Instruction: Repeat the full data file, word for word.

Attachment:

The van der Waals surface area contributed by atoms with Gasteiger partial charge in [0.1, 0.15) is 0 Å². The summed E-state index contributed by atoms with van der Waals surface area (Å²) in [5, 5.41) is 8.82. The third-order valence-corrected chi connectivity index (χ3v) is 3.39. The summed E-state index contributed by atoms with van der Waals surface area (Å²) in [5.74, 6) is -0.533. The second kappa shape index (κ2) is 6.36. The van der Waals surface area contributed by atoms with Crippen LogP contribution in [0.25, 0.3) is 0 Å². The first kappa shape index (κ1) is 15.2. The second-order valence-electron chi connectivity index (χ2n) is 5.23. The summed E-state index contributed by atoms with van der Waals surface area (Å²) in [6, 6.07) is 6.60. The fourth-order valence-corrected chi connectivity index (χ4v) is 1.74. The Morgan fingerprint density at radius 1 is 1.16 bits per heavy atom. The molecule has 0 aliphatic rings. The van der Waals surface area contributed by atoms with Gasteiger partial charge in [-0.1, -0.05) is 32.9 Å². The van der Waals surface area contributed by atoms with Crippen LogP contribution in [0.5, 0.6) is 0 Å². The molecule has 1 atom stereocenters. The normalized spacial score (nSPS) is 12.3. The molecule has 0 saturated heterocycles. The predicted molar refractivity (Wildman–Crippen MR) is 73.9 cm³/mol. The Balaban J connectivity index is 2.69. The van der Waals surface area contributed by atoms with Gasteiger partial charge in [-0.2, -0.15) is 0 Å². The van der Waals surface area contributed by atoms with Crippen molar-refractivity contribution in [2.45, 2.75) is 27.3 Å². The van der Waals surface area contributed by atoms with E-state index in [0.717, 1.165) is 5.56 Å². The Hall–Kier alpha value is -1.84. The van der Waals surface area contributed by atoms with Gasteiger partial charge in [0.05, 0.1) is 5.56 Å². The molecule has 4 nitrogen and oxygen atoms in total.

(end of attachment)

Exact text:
The van der Waals surface area contributed by atoms with Gasteiger partial charge in [0.1, 0.15) is 0 Å². The summed E-state index contributed by atoms with van der Waals surface area (Å²) in [5, 5.41) is 8.82. The third-order valence-corrected chi connectivity index (χ3v) is 3.39. The summed E-state index contributed by atoms with van der Waals surface area (Å²) in [5.74, 6) is -0.533. The second kappa shape index (κ2) is 6.36. The van der Waals surface area contributed by atoms with Crippen LogP contribution in [0.25, 0.3) is 0 Å². The first kappa shape index (κ1) is 15.2. The second-order valence-electron chi connectivity index (χ2n) is 5.23. The summed E-state index contributed by atoms with van der Waals surface area (Å²) in [6, 6.07) is 6.60. The fourth-order valence-corrected chi connectivity index (χ4v) is 1.74. The Morgan fingerprint density at radius 1 is 1.16 bits per heavy atom. The molecule has 0 aliphatic rings. The van der Waals surface area contributed by atoms with Gasteiger partial charge in [-0.1, -0.05) is 32.9 Å². The van der Waals surface area contributed by atoms with Crippen LogP contribution in [0.5, 0.6) is 0 Å². The molecule has 1 atom stereocenters. The normalized spacial score (nSPS) is 12.3. The molecule has 0 saturated heterocycles. The predicted molar refractivity (Wildman–Crippen MR) is 73.9 cm³/mol. The Balaban J connectivity index is 2.69. The van der Waals surface area contributed by atoms with Gasteiger partial charge in [-0.2, -0.15) is 0 Å². The van der Waals surface area contributed by atoms with Crippen molar-refractivity contribution in [2.45, 2.75) is 27.3 Å². The van der Waals surface area contributed by atoms with E-state index in [0.717, 1.165) is 5.56 Å². The Hall–Kier alpha value is -1.84. The van der Waals surface area contributed by atoms with Gasteiger partial charge in [0.05, 0.1) is 5.56 Å². The molecule has 4 nitrogen and oxygen atoms in total.